Unblocking your flow with Team Topologies | Agile Kitchen recap 

Unblocking your flow with Team Topologies | Agile Kitchen recap 

Unblocking your flow with Team Topologies | Agile Kitchen recap 

In the last Agile Kitchen of 2023, we talked about Team Topologies! The session was led by Esther Dekeyser and Erica Engelen, both Business Agility Coach at Devoteam, and Stef Cuisinier, organizational Coach, Trainer & Advisor at reBoot. 

After a short theoretical recap of Team Topologies, we got to work with a simulation, where elements like organizational structure, people’s cognitive load, Conway’s law and organizational sensing played a role. 

We’ll take you through it with this recap! 

What is “Team Topologies”? 

Team Topologies is a practical library of patterns for organizational design and team interactions. It’s created by Matthew Skelton and Manuel Pais, authors of the book “Team Topologies: Organizing Business and Technology Teams for fast flow”.  

At iLean, we believe that Team Topologies is more than yet another approach; it’s a major step forward in organizational design. It helps you understand team patterns and interactions, and facilitates in choosing the right team patterns for your organization, also considering context and goals. By using this approach, you can organize teams in such a way that they work together more efficiently and humanely, resulting in more effective teams.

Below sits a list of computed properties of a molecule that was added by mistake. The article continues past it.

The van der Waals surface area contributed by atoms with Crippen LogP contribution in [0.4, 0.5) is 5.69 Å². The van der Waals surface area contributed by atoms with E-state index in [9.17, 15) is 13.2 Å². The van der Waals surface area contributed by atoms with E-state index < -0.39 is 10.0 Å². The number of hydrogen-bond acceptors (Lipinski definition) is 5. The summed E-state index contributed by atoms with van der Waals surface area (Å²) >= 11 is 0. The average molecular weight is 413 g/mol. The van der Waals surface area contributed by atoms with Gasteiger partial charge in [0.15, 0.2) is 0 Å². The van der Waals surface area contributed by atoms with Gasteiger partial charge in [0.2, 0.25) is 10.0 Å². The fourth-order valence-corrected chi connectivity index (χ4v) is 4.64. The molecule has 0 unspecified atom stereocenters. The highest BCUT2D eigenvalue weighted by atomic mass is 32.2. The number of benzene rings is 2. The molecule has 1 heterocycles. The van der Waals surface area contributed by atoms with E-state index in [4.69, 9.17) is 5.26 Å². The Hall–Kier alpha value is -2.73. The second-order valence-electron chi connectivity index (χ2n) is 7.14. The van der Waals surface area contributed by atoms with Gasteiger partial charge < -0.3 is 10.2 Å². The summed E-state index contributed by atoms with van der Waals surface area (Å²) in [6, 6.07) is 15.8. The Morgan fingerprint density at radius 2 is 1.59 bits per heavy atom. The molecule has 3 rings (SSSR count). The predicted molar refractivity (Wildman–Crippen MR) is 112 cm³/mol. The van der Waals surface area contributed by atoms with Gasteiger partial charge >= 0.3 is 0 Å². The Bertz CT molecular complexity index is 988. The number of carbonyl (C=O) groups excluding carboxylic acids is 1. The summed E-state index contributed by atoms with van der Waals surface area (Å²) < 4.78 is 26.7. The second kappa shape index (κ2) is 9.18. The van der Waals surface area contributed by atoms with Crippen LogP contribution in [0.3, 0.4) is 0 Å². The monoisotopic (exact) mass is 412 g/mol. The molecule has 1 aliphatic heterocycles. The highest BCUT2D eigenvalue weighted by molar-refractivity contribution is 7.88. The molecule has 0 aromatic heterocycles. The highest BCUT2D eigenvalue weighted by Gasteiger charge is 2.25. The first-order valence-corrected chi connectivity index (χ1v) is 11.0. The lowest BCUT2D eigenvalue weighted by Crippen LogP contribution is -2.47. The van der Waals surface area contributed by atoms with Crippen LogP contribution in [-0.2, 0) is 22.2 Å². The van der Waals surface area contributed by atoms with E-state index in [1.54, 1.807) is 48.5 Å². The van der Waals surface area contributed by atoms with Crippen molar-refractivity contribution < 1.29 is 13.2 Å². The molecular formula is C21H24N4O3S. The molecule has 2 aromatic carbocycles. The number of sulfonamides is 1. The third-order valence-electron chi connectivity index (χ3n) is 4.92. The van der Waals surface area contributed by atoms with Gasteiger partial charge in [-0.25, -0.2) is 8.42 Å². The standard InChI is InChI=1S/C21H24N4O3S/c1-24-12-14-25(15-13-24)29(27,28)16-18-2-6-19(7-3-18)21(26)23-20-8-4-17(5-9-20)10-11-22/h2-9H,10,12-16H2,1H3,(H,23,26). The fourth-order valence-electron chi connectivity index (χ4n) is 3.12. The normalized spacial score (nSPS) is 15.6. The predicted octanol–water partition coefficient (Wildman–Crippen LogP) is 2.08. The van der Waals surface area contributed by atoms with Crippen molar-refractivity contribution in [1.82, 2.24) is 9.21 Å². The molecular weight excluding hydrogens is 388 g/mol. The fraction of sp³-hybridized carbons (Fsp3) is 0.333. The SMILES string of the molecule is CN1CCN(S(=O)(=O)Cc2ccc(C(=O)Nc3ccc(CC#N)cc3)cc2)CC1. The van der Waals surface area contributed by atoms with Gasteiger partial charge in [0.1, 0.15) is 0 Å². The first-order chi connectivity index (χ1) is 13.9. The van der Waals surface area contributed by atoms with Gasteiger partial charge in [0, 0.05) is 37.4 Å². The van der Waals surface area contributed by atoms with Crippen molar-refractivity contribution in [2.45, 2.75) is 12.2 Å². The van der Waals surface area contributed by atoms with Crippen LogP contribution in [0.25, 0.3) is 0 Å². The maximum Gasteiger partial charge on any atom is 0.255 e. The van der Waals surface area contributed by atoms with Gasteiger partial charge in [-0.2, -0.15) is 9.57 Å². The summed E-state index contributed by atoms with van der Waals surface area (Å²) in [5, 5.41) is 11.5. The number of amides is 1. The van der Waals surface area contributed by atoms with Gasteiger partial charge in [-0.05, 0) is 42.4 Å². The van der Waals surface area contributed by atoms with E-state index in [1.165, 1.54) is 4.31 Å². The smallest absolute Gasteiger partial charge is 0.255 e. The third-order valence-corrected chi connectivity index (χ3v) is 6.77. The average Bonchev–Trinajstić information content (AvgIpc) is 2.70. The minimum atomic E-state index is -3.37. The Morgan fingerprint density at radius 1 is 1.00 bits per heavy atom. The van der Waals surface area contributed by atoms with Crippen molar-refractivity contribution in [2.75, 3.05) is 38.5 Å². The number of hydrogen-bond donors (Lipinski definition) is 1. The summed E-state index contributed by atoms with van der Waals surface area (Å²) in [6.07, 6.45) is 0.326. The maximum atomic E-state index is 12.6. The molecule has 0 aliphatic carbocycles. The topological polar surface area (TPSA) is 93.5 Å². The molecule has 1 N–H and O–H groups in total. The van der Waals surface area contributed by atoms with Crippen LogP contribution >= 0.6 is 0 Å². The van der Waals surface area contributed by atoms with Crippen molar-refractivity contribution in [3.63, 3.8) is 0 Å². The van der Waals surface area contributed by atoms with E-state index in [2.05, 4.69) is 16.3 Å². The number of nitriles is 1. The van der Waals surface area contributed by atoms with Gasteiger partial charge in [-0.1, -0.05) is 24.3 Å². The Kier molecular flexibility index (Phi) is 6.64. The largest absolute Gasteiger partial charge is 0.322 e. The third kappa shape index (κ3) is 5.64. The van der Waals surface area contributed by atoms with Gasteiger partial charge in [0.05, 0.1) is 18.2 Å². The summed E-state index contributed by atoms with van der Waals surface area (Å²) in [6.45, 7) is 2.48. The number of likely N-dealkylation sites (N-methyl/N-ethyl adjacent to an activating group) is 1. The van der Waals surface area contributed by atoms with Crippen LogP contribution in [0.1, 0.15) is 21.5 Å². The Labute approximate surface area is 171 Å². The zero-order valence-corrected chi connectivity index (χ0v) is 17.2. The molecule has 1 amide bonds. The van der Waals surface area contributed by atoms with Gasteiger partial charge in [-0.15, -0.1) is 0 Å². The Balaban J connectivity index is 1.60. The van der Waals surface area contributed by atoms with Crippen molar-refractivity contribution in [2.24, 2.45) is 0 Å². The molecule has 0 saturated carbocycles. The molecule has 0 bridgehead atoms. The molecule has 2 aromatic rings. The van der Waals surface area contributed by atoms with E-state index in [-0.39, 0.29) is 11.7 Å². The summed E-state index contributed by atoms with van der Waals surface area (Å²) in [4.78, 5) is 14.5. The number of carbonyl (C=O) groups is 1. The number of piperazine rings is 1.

Why should you use Team Topologies in your organization? 

“It sounds great, but why would I implement it?” – you might think. 

Well, with Team Topologies you can unblock certain flows that are holding your teams back, like an inefficient hierarchy causing slow decision-making, teams working in silos or blocking dependencies and handovers. We will give you 4 reasons to get started with Team Topologies: 

  1. Reduced Dependencies: Minimizing dependencies between teams can streamline flow, reducing bottlenecks and accelerating delivery. 
  1. Enhanced Communication: Improved channels for communication and collaboration foster better understanding and smoother interactions between teams. 
  1. Clear Responsibilities: Defined team structures help clarify roles and responsibilities, reducing confusion and improving overall effectiveness. 
  1. Evolutionary Flexibility: The ability to evolve and adjust team structures based on feedback and changing needs ensures the organization remains responsive and adaptable over time. 

Are you convinced? Let’s get started! 

Getting started with unblocking flows 

Following the below steps, you can elevate your team from working in a waterfall-oriented way to thinking product-focused.